By Kim Deok-hyun
SEOUL, June 2 (Yonhap) -- The ruling People Power Party's landslide victory in local elections is expected to give significant momentum to President Yoon Suk-yeol's policy drive in his first year, while pushing the political center of gravity in local governments to the conservatives.
Yoon's PPP swept up at least 12 out of 17 metropolitan mayoral and gubernatorial posts contested, while the main opposition Democratic Party (DP) won only four key races, three of which were in stronghold Jeolla provinces, with about 77 percent of the vote counted.
The PPP was also leading, albeit by a razor-thin margin, in the biggest battleground province of Gyeonggi. Should the PPP candidate, Kim Eun-hye, beat her DP rival, Kim Dong-yeon, she will be the first female provincial governor in South Korean history.
In Seoul, current Mayor Oh Se-hoon was reelected, while PPP's Yoo Jeong-bok won the race for Incheon mayorship. Should the PPP takes the Gyeonggi governorship, it would be the first time in 16 years for the conservative party to win all three key races in Seoul, Gyeonggi and Incheon.
"We are deeply grateful for all the support the people have given us," PPP Chairman Lee Jun-seok said. "More than anything else, we are grateful that we were given a chance to take over a considerable part of regional administration following the presidential election victory."
The conservative PPP's sweeping triumph also marked a dramatic shift of power in local municipalities. In the 2018 local elections. the liberal DP swept 14 out of 17 posts.
Also at stake in Wednesday's elections were seven National Assembly seats in by-elections.
The DP's former presidential candidate Lee Jae-myung was elected to the National Assembly representing Incheon's Gyeyang-B district. Lee was also the chief of the DP's campaign for local elections.
Despite his own victory, Lee was far from celebratory.
"I will humbly accept the stern rebuke the people have given us," Lee said of the party's defeat during a TV interview at his election office. "I will do my best to regain people's confidence and receive love from people again."
Voter turnout was tentatively tallied at 50.9 percent, the second-lowest ever for local elections, according to the National Election Commission.
The elections are widely seen as an extended contest between the two main parties as they were held just 22 days after the Yoon government was inaugurated and less than three months after the presidential election in March, when the DP defeated by a razor-thin margin.
With the PPP winning the local elections, it is expected to speed up policies of the Yoon government, including housing supply issues, corporate deregulations and a tougher stance on North Korea.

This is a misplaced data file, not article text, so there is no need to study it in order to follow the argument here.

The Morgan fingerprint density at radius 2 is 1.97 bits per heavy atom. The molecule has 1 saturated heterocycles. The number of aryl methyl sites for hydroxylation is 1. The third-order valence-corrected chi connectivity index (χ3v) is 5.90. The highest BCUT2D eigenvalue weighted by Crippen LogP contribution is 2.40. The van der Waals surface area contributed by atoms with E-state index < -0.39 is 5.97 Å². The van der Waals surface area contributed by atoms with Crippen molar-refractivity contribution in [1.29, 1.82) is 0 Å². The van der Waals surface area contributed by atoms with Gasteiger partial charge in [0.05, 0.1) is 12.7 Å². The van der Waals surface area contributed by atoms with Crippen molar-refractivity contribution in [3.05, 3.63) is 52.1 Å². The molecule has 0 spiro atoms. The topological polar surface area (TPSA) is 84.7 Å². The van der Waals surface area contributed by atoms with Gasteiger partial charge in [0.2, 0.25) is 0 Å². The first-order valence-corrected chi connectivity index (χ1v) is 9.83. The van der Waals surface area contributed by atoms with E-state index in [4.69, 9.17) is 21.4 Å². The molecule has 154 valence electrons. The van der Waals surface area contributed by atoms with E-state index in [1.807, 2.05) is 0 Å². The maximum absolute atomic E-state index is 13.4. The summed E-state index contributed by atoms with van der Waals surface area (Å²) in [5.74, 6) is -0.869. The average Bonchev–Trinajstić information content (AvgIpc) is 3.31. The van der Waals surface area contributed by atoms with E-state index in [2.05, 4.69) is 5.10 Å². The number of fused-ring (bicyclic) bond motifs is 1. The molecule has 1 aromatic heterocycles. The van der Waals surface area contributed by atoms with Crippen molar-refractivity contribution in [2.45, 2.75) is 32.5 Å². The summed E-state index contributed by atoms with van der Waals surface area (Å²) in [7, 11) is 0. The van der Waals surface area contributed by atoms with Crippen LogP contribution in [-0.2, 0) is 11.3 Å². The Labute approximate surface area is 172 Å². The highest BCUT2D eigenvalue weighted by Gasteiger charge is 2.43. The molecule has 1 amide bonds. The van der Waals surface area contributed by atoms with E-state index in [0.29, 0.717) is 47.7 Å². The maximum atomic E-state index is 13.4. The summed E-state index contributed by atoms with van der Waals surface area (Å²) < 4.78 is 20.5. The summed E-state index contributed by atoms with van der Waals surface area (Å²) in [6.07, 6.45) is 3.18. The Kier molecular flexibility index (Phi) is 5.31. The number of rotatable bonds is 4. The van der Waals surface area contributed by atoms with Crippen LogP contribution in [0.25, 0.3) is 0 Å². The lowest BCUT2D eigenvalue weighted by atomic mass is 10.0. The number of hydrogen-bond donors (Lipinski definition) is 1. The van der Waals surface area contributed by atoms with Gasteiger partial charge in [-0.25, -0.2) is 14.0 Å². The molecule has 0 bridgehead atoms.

"In the nationwide elections, public sentiment has again given a great boost," said an official at Yoon's office, calling the victory a "clear opportunity to gain momentum in state affairs."
The PPP had been expected to win the elections because they were held after Yoon made some diplomatic and economic achievements.
Yoon, who has vowed to strengthen alliance with the United States, held summit talks with visiting U.S. President Joe Biden on May 21, marking the earliest-ever South Korea-U.S. summit following a South Korean president's inauguration. Yoon also vowed to have a firmer and stronger response to any North Korean provocations.
On the economic front, just three days before the elections, the National Assembly approved the largest-ever extra budget to help small merchants hit by the COVID-19 pandemic.
Polls have shown Yoon's popularity had been on the rise.
In a Realmeter nationwide poll of 2,516 people aged 18 or older, conducted on May 23-27, 54.1 percent said Yoon did a good job, up 2 percentage points from a week earlier. In contrast, 37.7 percent said Yoon did not do a good job, down 2.9 percentage points from a week earlier.
Unlike the PPP, the DP's leadership has been in disarray since the presidential election defeat and has garnered criticisms for railroading a controversial bill that will reduce and ultimately abolish the prosecution's investigative powers.
The DP was also mired with internal feud, which was sparked by DP co-interim chief Park Ji-hyun's call for sweeping party reforms.
"Instead of showing a humble attitude after losing the presidential election, the DP has shown an attitude of enlightening people. This increased unfavorable view towards the DP," Shin Yul, a political science professor at Myongji University in Seoul, said.
The election results showed that voters opted for the stabilized operations of the Yoon administration, while calling for change in the DP, which holds a majority in the National Assembly, political observers said.
In parliamentary by-elections held simultaneously, former presidential candidates Ahn Cheol-soo and Lee of the DP grabbed National Assembly seats.
Ahn of the PPP, who withdrew from the presidential race to endorse Yoon, is likely to declare his bid for the party's leadership, while Lee is expected to face resistance from the party as the DP suffered crushing defeat in local elections.
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